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By Sarah May on
 August 11, 2023

Biden, Kirby address questions about possible climate emergency declaration

For much of his presidency, Joe Biden has been under significant pressure from environmental activists to declare a national emergency on climate, and recent days have seen conflicting messages from the administration on what has been done to date and what might be on the horizon regarding the issue, as Breitbart reports.

During a Thursday interview on CNN This Morning, John Kirby, the White House National Security Council coordinator for strategic communications, told host Poppy Harlow that the commander in chief has yet to decide whether such a declaration is in the offing. The spokesman did, however, add that “all the severe storms...we continue to see are definitely caused as a result of what's going on in the rising temperature across the globe.”

Even so, Kirby added, “the president hasn't made a decision yet on declaring a national emergency on climate...[b]ut, for all intents and purposes, he's treating this with all the due gravity and the seriousness that the climate crisis deserves.”

Taking a cautious approach to his answer, Kirby went on, “I don't want to get ahead of the president or his decision-making here. All I can tell you is that, as an administration, we're going to stay focused on the climate crisis. It is front and center. It is right in front of us.”

Kirby's boss, however, seems to be under the impression that the decision has already been made – in the affirmative, as Politico explains.

Just one day prior to Kirby's statement, Biden sat down for an interview with Weather Channel meteorologist Stephanie Abrams, and during their chat, the president maintained with regard to the much-debated declaration, “[w]e've already done that.”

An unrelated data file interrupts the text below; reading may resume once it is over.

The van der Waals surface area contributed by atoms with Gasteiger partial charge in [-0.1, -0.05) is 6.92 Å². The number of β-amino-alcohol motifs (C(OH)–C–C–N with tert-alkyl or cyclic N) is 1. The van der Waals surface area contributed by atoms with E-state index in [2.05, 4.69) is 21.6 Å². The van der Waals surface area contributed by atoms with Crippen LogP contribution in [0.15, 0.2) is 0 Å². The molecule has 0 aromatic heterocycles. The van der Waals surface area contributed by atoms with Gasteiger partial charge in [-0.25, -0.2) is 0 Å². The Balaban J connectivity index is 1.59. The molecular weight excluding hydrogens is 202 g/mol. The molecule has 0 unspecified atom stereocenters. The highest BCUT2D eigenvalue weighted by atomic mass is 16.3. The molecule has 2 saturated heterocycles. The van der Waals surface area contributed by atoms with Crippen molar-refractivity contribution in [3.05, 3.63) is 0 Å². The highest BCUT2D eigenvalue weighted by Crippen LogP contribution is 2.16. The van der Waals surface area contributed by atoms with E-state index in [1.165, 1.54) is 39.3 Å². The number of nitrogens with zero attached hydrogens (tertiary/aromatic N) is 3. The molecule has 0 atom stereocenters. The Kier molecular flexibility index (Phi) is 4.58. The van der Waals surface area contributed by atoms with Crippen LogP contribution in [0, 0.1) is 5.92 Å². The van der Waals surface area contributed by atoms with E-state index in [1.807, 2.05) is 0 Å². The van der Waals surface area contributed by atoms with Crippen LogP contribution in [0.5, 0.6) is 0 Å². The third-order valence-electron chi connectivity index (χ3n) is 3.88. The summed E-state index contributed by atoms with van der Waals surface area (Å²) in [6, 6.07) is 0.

“We've conserved more land, we've moved into rejoining the Paris Climate Accord. We've got a $60 billion climate control facility,” Biden stated.

But, when asked if any such formal declaration has been made – which would give the administration far more sweeping powers to act on climate initiatives – Biden said, “[p]ractically speaking, yes.”

When confronted about the discrepancy between the truth of the situation and Biden's representations to Abrams, White House spokesperson Karine Jean-Pierre did not contradict her boss, but simply said, “This is a president that has taken really an ambitions approach to climate change.”

The entire scenario underscores the difficulty Biden may have with younger, more progressive voters who took his 2020 campaign pledges about the environment at face value, as Abrams suggested.

“You promised no new drilling on federal land or offshore. Can you tell Gen Z that you haven't broken your promise?” Abrams queried, according to National Review.

Biden went on to cite a series of actions he said were indicative of his commitment to addressing climate change, but his remarks seemed unsuccessful in assuaging the frustrations of environmental advocates.

“It's not enough for Biden to 'practically' declare a climate emergency. It's time to officially announce one,” said a statement from the Institute for Policy Studies. Kassie Siegel of the Climate Law Institute of the Center for Biological Diversity was even more cutting in her response, saying, “The unfortunate reality is that doing some good things is simply not enough, because we are in a physical climate emergency.”

“Practically speaking,” Siegel later said, “Biden has devastated communities and wildlife by backing disastrous carbon bombs from Alaska to Appalachia” in comments that put into stark relief the very real challenges the president must face in terms of appeasing his party's left wing while also appealing to moderates as he heads into the 2024 contest.

Written By:
Sarah May

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